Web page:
|Department of Public Information • News and Media Division • New York|
Note to Correspondents
United Nations Economic Commission for Europe, Office of Legal Affairs
The global road safety crisis has reached an alarming magnitude, with more than 1.3 million people killed on roads every year, and one of the first steps towards addressing the issue would be acceding to and effectively implementing existing United Nations road safety agreements and conventions.
In order to create a wider global understanding on what agreements and conventions currently exist in the field of road safety, the United Nations Economic Commission for Europe (UNECE) and Office of Legal Affairs have organized a “Road Safety Treaty Day” for all Permanent Missions to the United Nations. The event — co-organized with Regional Commissions New York Office and International Road Transport Union (IRU) — will take place on 5 June at United Nations Headquarters in New York.
The seminar is organized at the request of the Inland Transport Committee, which is the highest transport policymaking body of the UNECE. The programme includes presentations by the Office of Legal Affairs and UNECE, a United nations regional commission responsible for managing 58 international legal instruments in the area of transport, including road safety. Global road safety instruments, such as the 1968 Convention on Road Traffic, 1968 Convention on Road Signs and Signals, 1958 and 1998 vehicle regulations agreements, as well as international rules on the carriage of dangerous goods, are the conventions which will be presented and discussed.
This is the latest in the United Nations’ efforts to address road safety. Recently, the General Assembly acknowledged the value of these efforts in its resolution on improving road safety (document A/68/L.40) which “[R]ecognized the work of the United Nations regional commissions in increasing road safety activities and advocating increased political commitment to road safety, in elaborating global road safety-related legal instruments, technical standards, resolutions and recommendations.” The United Nations Decade of Action for Road Safety (2011-2020) — also declared by the General Assembly — encourages accessions to United Nations road safety conventions.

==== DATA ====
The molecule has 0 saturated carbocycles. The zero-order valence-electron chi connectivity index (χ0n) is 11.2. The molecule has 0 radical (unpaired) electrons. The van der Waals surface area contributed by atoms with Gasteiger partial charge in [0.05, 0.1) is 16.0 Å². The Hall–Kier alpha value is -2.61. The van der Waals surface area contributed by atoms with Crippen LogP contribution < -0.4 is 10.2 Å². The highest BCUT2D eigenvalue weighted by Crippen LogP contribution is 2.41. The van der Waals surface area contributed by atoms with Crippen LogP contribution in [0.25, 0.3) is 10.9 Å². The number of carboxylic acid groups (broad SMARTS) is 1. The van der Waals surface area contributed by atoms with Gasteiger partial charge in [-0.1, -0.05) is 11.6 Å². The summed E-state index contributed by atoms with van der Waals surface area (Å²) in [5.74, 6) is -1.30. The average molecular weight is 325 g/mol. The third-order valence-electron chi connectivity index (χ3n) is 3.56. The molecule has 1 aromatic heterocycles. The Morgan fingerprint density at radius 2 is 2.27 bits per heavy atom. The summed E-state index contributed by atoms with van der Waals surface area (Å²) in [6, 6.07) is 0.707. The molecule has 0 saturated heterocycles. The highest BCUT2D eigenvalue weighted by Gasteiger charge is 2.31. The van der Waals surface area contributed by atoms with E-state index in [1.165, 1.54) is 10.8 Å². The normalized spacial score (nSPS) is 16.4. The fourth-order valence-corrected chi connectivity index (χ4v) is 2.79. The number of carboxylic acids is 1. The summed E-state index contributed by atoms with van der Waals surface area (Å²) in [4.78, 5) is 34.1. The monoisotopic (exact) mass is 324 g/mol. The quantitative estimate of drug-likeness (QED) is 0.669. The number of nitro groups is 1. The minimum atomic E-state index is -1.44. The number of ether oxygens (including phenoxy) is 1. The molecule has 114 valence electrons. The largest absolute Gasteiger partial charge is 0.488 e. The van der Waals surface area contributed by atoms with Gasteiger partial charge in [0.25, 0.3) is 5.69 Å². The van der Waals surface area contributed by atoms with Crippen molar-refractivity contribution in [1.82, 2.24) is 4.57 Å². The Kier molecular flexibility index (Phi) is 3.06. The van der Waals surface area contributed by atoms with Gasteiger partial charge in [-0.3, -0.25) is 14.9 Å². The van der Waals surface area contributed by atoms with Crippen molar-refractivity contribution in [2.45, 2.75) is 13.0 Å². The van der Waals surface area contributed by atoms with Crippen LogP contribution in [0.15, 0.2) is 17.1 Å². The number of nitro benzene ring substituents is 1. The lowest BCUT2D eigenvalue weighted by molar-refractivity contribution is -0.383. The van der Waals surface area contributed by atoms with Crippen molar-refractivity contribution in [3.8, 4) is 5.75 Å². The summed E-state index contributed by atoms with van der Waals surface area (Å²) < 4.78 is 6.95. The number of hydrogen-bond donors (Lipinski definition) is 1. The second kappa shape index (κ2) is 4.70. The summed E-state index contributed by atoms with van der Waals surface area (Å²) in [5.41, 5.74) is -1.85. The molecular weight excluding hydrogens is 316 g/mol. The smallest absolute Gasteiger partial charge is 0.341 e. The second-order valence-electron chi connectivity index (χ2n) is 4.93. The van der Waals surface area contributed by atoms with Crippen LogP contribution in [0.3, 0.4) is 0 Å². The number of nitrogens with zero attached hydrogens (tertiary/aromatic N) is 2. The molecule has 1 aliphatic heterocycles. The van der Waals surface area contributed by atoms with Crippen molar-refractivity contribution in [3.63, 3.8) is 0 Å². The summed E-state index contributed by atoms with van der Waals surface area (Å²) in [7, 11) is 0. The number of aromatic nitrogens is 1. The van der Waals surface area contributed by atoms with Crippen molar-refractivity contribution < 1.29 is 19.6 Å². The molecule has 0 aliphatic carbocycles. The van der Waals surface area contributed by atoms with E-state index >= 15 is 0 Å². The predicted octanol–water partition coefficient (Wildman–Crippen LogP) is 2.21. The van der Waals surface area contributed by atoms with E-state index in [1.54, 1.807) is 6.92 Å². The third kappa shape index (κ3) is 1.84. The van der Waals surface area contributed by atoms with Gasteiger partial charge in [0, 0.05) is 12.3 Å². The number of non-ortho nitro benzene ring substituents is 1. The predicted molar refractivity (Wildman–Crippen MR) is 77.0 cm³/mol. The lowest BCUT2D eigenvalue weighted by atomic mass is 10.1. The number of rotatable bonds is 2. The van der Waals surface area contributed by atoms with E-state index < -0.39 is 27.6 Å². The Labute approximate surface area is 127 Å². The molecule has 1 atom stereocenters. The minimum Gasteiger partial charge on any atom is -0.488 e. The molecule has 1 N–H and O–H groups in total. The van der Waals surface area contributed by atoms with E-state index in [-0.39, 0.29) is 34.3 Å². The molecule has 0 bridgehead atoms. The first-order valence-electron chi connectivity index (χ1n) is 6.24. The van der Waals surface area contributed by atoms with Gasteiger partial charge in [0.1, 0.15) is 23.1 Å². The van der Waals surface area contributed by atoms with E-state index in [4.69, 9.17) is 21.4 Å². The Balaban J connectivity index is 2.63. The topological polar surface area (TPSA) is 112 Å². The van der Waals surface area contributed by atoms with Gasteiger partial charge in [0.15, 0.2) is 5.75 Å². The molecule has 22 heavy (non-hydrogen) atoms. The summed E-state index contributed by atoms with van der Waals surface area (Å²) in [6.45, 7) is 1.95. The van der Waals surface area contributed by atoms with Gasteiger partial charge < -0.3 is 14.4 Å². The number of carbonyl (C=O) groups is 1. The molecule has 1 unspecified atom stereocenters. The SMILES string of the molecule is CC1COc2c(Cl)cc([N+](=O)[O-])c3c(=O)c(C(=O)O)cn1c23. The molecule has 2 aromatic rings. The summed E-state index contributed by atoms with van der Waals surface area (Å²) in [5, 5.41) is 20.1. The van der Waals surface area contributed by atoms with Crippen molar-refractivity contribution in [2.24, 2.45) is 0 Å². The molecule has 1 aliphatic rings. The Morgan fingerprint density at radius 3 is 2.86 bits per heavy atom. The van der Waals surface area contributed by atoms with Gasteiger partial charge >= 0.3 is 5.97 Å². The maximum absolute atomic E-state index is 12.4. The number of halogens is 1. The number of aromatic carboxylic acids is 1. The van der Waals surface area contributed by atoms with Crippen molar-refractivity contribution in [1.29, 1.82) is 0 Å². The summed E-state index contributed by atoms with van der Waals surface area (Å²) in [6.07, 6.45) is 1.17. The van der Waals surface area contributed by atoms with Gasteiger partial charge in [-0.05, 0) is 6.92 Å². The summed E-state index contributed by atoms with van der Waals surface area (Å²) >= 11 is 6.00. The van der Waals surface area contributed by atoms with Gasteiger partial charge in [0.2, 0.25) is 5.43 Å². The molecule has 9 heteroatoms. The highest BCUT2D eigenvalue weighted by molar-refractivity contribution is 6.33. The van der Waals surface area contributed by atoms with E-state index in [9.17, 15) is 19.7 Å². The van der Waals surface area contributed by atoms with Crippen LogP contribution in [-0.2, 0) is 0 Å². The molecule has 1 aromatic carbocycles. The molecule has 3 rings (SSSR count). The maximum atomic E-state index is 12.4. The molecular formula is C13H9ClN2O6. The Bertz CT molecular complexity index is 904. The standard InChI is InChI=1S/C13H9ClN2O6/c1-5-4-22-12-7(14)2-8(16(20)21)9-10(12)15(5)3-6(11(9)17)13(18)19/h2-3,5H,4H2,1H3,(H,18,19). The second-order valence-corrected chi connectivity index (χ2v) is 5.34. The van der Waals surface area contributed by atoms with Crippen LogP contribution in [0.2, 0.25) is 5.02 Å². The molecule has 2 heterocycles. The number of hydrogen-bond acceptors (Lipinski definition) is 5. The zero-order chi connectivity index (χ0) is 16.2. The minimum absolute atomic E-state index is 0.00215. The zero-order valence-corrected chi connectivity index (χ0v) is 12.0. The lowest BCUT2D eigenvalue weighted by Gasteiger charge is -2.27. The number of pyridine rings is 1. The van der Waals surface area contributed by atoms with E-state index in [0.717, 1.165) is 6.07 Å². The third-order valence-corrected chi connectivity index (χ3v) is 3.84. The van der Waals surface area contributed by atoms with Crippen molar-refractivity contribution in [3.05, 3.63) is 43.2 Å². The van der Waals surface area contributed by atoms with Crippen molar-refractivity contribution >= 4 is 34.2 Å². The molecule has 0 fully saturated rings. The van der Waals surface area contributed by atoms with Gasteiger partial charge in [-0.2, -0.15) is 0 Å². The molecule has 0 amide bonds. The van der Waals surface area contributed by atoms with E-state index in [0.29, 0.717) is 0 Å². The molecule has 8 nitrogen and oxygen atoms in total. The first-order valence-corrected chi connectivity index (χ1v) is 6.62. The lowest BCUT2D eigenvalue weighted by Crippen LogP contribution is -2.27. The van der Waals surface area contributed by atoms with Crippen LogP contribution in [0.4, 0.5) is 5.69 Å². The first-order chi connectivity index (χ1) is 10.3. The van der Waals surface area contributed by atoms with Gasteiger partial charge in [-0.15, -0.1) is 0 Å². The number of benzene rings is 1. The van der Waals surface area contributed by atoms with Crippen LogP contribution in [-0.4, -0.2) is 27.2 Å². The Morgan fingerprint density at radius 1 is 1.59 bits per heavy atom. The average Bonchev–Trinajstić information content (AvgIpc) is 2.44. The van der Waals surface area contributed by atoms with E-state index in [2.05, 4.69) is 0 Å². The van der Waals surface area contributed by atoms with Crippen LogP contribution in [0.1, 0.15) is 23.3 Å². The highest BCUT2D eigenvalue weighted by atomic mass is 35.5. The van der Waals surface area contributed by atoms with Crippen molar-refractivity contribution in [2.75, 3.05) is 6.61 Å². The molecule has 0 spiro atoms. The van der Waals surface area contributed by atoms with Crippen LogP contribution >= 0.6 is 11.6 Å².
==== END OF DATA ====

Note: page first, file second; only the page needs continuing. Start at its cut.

Staff members of Permanent Missions to the United Nations in New York are very much encouraged to attend. The event is free of charge and will be held in English.
Santiago Villalpando, Chief, Treaty Section, Office of Legal Affairs, said: "The Treaty Section of the UN Office of Legal Affairs is happy to contribute to this event. The seminar will provide an excellent opportunity to raise awareness regarding treaties on road safety deposited with the Secretary-General. It is our hope that the seminar will encourage Member States to participate in those treaties and implement them, thus enhancing international cooperation in the field."
Eva Molnar, Director, Transport Division, UNECE, said: “Together, with UN Member States, the UNECE secretariat has been relentlessly working to elaborate legal and technical standards in three main areas of road safety: infrastructure, vehicles and road user behaviour. Simply said, through our work, we strive to facilitate the creation of a globally harmonized road traffic system — the system that enhances safety for all road users. I very much appreciate partnerships with the Office of Legal Affairs, Regional Commissions Office in New York and International Road Transport Union to deliver effective awareness raising and capacity-building events such as this one”.